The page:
Murphy et al. (2009) criticize Young's (2005) test of Austrian business cycle theory (ABCT) using US industry-level quarterly job reallocation data and the federal funds rate as a monetary policy indicator. I argue that not only are Murphy et al.'s specific criticisms misguided; more importantly, they all but completely rule out the type of empirical study that Young (2005) advocates: specifically, one that (1) is quantitative and distinguishes between statistical and economic significance and (2) attempts to exploit a hypothesis that is both a prediction of ABCT and not a prediction of competing monetary theories of the cycle. I argue that empirical studies embodying (1) and (2) are critical to ABCT as a research program. Furthermore, I review the existing econometric studies of ABCT from the last 10 years and conclude that there is much room for improvement along these lines.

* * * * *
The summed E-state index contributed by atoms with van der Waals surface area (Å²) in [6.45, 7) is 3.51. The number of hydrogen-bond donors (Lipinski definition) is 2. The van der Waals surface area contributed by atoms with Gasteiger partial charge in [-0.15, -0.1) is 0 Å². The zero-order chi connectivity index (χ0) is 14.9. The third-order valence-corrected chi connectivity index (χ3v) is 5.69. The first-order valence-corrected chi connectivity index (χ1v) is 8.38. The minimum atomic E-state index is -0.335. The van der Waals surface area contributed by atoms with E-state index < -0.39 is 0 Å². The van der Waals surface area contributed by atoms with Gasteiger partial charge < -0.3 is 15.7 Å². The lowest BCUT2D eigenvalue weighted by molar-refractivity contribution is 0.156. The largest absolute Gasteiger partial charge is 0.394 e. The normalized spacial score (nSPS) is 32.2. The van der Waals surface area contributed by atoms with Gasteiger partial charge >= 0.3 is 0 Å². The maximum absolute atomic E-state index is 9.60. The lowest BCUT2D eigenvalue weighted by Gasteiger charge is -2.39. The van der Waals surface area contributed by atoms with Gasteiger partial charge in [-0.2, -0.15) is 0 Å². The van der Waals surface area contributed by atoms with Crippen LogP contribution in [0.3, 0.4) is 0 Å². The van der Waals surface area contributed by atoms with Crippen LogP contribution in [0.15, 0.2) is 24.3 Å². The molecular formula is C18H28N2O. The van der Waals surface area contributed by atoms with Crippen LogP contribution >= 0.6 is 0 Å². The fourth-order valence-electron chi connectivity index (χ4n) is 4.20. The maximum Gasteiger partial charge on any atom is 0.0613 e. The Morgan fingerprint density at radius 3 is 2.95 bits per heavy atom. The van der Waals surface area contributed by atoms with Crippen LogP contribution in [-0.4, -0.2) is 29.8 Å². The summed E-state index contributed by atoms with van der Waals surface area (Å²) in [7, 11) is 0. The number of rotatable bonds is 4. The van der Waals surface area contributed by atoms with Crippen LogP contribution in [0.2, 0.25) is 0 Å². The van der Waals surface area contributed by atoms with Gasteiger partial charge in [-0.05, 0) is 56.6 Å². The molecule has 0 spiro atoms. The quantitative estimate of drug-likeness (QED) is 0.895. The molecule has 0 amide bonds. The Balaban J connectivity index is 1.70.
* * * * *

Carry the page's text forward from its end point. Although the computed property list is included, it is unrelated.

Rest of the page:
- Austrian business cycle theory
- Econometric methodology